An additional consideration with slightly more ambiguity is the amount of deflection within a system. Deflection is the degree to which a structural element is displaced under an applied load. In glass design, for instance, the glass may not deflect more than the thickness of the glass panel. This can be an issue with ½” glass at elevations in excess of 42” and often requires the use of a top cap and/or a handrail. The allowable deflection within any railing system should be addressed by the designer during the specification process.



In light of the countless requirements, today’s designers face a considerable challenge: how to design unobstructed railing systems that enhance a view while also providing enough protection to meet structural and safety requisites. Fortunately, there are several stylish ways to accomplish this goal, with infill options ranging from cable and glass to mesh and grid designs – all offering their own distinct advantages:


  • Cable: A popular look at stadiums where sightlines are paramount, cable can be a cost-effective choice when long continuous runs are an option. For code-compliance, choose stainless steel cable with stainless steel fittings and turnbuckles. Available in a variety of finishes and colors, cable railing delivers a clean, view-enhancing design with tremendous structural integrity. That said, it is important to note that with cable systems, additional support is required at the posts due to intrinsic deflection. It’s also critical that the cable spacing is tight enough to prevent a 4” sphere from passing through.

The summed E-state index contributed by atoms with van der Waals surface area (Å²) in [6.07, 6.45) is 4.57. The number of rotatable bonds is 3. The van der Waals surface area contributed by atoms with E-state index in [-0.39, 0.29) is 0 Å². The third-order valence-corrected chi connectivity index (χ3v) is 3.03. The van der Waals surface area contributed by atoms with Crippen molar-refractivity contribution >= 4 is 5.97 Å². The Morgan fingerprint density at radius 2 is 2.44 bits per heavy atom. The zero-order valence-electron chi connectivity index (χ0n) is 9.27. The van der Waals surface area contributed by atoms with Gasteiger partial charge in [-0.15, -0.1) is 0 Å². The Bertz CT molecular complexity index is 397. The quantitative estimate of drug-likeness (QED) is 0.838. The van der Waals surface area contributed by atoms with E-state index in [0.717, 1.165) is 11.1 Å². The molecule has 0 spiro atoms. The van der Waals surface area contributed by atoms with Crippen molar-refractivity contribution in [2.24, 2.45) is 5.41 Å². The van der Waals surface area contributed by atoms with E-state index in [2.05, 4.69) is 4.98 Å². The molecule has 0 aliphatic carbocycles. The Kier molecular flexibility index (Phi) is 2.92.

• Glass: Glass infill delivers a high-end look and creates a bright, airy atmosphere in both interior and exterior environments. When selecting glass, be aware of thickness requirements – the IBC requires a minimum thickness of ¼” for monolithic tempered glass, laminated tempered glass or laminated heat-strengthened glass. Be sure to review the recent code changes related to tempered vs. laminated glass utilized in guardrail systems as they impact both cost and performance. The code is moving away from tempered glass, which will crumble into granular chunks, and moving toward laminated glass, which holds together, preventing any falling shards. Laminated glass also provides sound dampening benefits and offers solar control for energy savings and protection of interiors from fading.